Coatings manufacturer AkzoNobel is working with oil and gas tanker operator Barrier Group and the UK-based technology firm DroneOps to build a drone system for inspecting ballast tanks and other enclosed spaces.
AkzoNobel hopes that the drones will be able to deliver safer, more accurate evaluations of ballast water tanks, offshore wind farms and other enclosed or difficult to access spaces on ships and marine structures, including inspections of coatings and corrosion.
“Surveys of enclosed spaces and ballast water tanks are an essential part of routine maintenance and are increasingly critical for ship owners,” says Michael Hindmarsh, business development manager for AkzoNobel’s marine coatings division. “Inspecting these areas thoroughly can require working at height, entering confined spaces and negotiating slippery surfaces that could be poorly lit, all of which are high-risk activities."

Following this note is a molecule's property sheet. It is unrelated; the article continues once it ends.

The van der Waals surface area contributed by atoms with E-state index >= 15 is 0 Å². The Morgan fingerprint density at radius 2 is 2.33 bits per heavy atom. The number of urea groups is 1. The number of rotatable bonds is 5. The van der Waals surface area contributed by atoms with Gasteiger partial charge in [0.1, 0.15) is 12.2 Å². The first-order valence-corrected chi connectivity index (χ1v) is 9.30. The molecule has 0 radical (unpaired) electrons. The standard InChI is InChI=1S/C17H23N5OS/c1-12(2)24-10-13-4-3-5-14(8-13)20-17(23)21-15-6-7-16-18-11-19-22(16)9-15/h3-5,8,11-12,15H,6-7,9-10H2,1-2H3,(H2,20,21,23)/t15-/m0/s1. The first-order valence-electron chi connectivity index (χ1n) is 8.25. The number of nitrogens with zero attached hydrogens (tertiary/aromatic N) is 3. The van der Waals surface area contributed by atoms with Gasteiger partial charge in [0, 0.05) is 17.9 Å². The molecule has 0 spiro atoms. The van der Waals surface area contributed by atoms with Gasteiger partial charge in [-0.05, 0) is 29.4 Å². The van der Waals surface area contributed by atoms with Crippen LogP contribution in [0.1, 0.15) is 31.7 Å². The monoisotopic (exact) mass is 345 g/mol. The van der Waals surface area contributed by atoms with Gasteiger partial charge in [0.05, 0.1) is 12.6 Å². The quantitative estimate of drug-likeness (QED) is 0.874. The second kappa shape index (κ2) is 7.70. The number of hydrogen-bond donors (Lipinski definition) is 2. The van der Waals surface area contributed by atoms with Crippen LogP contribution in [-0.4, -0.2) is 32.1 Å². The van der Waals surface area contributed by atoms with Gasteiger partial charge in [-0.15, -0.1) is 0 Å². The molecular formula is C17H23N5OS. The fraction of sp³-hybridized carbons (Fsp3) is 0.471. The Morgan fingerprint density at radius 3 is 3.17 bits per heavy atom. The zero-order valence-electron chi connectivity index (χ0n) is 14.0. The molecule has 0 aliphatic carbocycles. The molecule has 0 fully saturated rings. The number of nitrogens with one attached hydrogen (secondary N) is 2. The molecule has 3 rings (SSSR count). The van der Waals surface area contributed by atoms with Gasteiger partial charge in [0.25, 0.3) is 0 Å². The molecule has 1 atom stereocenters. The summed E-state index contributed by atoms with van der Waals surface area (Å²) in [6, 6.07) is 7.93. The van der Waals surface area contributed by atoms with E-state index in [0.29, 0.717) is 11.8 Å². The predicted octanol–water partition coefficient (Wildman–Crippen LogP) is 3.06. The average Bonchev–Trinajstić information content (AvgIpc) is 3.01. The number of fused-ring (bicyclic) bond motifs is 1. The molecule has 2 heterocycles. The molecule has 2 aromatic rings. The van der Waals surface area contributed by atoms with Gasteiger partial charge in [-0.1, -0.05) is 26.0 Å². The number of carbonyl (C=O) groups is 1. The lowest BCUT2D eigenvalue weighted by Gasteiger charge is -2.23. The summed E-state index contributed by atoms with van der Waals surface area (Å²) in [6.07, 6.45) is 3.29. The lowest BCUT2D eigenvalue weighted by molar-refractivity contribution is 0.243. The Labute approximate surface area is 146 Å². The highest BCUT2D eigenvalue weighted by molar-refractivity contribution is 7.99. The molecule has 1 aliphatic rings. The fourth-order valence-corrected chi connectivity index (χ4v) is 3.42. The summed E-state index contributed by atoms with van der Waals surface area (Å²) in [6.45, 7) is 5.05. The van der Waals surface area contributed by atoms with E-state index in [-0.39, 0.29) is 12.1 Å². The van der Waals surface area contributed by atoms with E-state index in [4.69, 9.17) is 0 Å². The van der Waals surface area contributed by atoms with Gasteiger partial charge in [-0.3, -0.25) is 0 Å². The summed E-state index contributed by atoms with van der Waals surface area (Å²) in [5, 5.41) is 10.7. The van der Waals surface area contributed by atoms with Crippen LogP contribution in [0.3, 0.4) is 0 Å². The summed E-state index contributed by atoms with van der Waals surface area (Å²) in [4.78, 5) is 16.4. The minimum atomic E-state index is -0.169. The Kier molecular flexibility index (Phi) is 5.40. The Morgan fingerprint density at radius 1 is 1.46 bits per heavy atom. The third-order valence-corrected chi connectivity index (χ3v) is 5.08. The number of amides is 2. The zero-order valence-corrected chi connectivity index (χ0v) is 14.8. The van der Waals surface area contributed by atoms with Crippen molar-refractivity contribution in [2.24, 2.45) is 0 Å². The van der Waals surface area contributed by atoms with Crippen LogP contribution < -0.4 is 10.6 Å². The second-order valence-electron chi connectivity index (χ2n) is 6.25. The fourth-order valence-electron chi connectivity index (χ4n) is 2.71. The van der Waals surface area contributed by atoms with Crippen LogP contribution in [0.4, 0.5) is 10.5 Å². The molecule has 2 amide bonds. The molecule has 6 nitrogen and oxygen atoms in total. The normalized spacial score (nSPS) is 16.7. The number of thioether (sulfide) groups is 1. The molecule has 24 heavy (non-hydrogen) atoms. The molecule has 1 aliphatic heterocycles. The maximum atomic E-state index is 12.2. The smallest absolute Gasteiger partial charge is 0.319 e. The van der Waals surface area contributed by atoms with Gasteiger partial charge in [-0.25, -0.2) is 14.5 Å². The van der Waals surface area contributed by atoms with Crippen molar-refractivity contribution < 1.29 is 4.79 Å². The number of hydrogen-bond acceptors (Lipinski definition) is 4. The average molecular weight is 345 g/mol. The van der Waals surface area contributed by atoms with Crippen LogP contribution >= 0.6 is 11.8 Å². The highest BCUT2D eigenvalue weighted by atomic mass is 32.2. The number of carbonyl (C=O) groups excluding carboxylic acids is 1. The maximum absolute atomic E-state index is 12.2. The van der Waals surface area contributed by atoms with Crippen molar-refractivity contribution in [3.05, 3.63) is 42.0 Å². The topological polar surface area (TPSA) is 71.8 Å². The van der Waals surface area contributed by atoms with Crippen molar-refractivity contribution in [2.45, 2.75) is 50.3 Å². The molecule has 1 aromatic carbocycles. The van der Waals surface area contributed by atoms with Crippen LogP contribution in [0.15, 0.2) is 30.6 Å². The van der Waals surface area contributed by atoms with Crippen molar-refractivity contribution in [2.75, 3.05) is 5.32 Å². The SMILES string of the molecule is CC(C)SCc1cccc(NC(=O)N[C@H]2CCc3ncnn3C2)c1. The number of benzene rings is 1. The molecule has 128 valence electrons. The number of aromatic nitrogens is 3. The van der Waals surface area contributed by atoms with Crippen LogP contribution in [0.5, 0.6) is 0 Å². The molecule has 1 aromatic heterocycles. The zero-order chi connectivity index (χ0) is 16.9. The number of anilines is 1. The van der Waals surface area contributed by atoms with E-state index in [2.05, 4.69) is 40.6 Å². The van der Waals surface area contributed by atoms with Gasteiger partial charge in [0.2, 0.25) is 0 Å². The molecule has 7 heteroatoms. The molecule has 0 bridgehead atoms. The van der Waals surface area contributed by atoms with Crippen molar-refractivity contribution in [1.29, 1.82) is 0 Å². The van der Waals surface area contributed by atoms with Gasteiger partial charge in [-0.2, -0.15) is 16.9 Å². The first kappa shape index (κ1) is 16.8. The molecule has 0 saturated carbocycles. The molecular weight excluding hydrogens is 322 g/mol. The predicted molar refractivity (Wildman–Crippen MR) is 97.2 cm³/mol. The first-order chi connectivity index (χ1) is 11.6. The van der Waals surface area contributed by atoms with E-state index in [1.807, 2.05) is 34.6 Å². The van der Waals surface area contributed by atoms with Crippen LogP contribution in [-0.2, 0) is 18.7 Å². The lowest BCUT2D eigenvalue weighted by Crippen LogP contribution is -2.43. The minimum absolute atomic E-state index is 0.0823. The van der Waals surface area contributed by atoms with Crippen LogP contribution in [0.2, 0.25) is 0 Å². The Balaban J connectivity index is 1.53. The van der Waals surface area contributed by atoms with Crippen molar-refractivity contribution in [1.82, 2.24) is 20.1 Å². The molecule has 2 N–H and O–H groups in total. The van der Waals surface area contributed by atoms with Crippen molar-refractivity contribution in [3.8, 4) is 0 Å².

The deployment of drones for marine inspections – an application that has been proven by other users, notably DNV GL and Royal Dutch Shell – can replace the need for humans to enter tanks and climb high structures, reducing the risks to technicians. DNV conducted its first ever surveys by drone in June 2016, using a specially-designed quadcopter to examine 14 tanks aboard the chemical tanker MV Apollo.
“The advantage of using a drone over conventional staging inside the tank is absolutely clear,” said Jochen Huhn, marine superintendent for Carl Büttner Shipmanagement. “Eliminating the risk of damage to the coating from staging means the drone survey is worth it, even before we factor in the time saved by this method.”
The DroneOps device for AkzoNobel will undergo flight testing at Barrier Group’s shoreside training facilities, and its first commercial operations are planned for October 2017.